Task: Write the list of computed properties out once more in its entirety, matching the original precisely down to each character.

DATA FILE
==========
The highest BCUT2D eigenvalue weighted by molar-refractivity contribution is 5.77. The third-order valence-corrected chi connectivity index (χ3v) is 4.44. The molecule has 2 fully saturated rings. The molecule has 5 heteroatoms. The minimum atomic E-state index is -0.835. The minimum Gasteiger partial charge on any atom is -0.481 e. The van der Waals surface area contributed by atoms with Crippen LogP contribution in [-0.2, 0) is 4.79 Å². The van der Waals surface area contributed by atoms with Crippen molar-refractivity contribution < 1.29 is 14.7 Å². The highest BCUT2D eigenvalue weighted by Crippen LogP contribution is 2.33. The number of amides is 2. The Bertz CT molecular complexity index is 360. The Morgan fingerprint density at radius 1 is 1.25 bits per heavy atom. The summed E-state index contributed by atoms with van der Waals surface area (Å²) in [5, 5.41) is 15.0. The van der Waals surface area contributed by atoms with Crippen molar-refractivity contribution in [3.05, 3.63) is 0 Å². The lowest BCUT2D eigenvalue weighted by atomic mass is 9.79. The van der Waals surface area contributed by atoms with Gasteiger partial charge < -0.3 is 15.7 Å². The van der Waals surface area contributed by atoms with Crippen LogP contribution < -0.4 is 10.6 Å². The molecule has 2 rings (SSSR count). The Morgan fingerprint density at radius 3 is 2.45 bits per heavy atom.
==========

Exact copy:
The highest BCUT2D eigenvalue weighted by molar-refractivity contribution is 5.77. The third-order valence-corrected chi connectivity index (χ3v) is 4.44. The molecule has 2 fully saturated rings. The molecule has 5 heteroatoms. The minimum atomic E-state index is -0.835. The minimum Gasteiger partial charge on any atom is -0.481 e. The van der Waals surface area contributed by atoms with Crippen LogP contribution in [-0.2, 0) is 4.79 Å². The van der Waals surface area contributed by atoms with Crippen molar-refractivity contribution < 1.29 is 14.7 Å². The highest BCUT2D eigenvalue weighted by Crippen LogP contribution is 2.33. The number of amides is 2. The Bertz CT molecular complexity index is 360. The Morgan fingerprint density at radius 1 is 1.25 bits per heavy atom. The summed E-state index contributed by atoms with van der Waals surface area (Å²) in [5, 5.41) is 15.0. The van der Waals surface area contributed by atoms with Crippen molar-refractivity contribution in [3.05, 3.63) is 0 Å². The lowest BCUT2D eigenvalue weighted by atomic mass is 9.79. The van der Waals surface area contributed by atoms with Gasteiger partial charge < -0.3 is 15.7 Å². The van der Waals surface area contributed by atoms with Crippen LogP contribution < -0.4 is 10.6 Å². The molecule has 2 rings (SSSR count). The Morgan fingerprint density at radius 3 is 2.45 bits per heavy atom.